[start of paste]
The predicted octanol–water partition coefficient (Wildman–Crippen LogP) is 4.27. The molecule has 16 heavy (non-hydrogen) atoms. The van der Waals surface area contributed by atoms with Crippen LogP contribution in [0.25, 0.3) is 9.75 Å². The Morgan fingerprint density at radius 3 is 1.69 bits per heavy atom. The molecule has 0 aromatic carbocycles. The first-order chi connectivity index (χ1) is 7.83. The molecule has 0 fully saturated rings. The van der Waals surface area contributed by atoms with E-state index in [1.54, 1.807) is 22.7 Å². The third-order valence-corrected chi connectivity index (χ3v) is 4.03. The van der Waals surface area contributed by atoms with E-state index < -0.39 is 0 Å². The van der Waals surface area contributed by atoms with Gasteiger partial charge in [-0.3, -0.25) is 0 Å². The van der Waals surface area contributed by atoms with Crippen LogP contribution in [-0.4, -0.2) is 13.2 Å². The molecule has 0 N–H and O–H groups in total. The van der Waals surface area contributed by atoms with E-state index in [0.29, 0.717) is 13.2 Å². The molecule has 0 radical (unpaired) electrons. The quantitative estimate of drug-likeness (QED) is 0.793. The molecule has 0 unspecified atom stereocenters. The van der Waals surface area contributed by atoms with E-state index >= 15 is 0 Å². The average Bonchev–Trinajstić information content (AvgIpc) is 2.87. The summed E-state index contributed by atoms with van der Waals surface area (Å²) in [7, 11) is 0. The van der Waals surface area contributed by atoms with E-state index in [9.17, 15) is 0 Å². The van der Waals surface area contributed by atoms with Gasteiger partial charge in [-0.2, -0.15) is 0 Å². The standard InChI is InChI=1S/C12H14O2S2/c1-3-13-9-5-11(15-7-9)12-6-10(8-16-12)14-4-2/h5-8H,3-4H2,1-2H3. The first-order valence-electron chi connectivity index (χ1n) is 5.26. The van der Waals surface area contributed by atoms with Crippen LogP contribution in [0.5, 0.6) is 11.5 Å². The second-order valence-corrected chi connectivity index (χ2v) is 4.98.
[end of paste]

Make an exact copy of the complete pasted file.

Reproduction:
The predicted octanol–water partition coefficient (Wildman–Crippen LogP) is 4.27. The molecule has 16 heavy (non-hydrogen) atoms. The van der Waals surface area contributed by atoms with Crippen LogP contribution in [0.25, 0.3) is 9.75 Å². The Morgan fingerprint density at radius 3 is 1.69 bits per heavy atom. The molecule has 0 aromatic carbocycles. The first-order chi connectivity index (χ1) is 7.83. The molecule has 0 fully saturated rings. The van der Waals surface area contributed by atoms with E-state index in [1.54, 1.807) is 22.7 Å². The third-order valence-corrected chi connectivity index (χ3v) is 4.03. The van der Waals surface area contributed by atoms with E-state index < -0.39 is 0 Å². The van der Waals surface area contributed by atoms with Gasteiger partial charge in [-0.3, -0.25) is 0 Å². The van der Waals surface area contributed by atoms with Crippen LogP contribution in [-0.4, -0.2) is 13.2 Å². The molecule has 0 N–H and O–H groups in total. The van der Waals surface area contributed by atoms with E-state index in [0.29, 0.717) is 13.2 Å². The molecule has 0 radical (unpaired) electrons. The quantitative estimate of drug-likeness (QED) is 0.793. The molecule has 0 unspecified atom stereocenters. The van der Waals surface area contributed by atoms with E-state index >= 15 is 0 Å². The average Bonchev–Trinajstić information content (AvgIpc) is 2.87. The summed E-state index contributed by atoms with van der Waals surface area (Å²) in [7, 11) is 0. The van der Waals surface area contributed by atoms with E-state index in [9.17, 15) is 0 Å². The van der Waals surface area contributed by atoms with Gasteiger partial charge in [-0.2, -0.15) is 0 Å². The standard InChI is InChI=1S/C12H14O2S2/c1-3-13-9-5-11(15-7-9)12-6-10(8-16-12)14-4-2/h5-8H,3-4H2,1-2H3. The first-order valence-electron chi connectivity index (χ1n) is 5.26. The van der Waals surface area contributed by atoms with Crippen LogP contribution in [0.5, 0.6) is 11.5 Å². The second-order valence-corrected chi connectivity index (χ2v) is 4.98.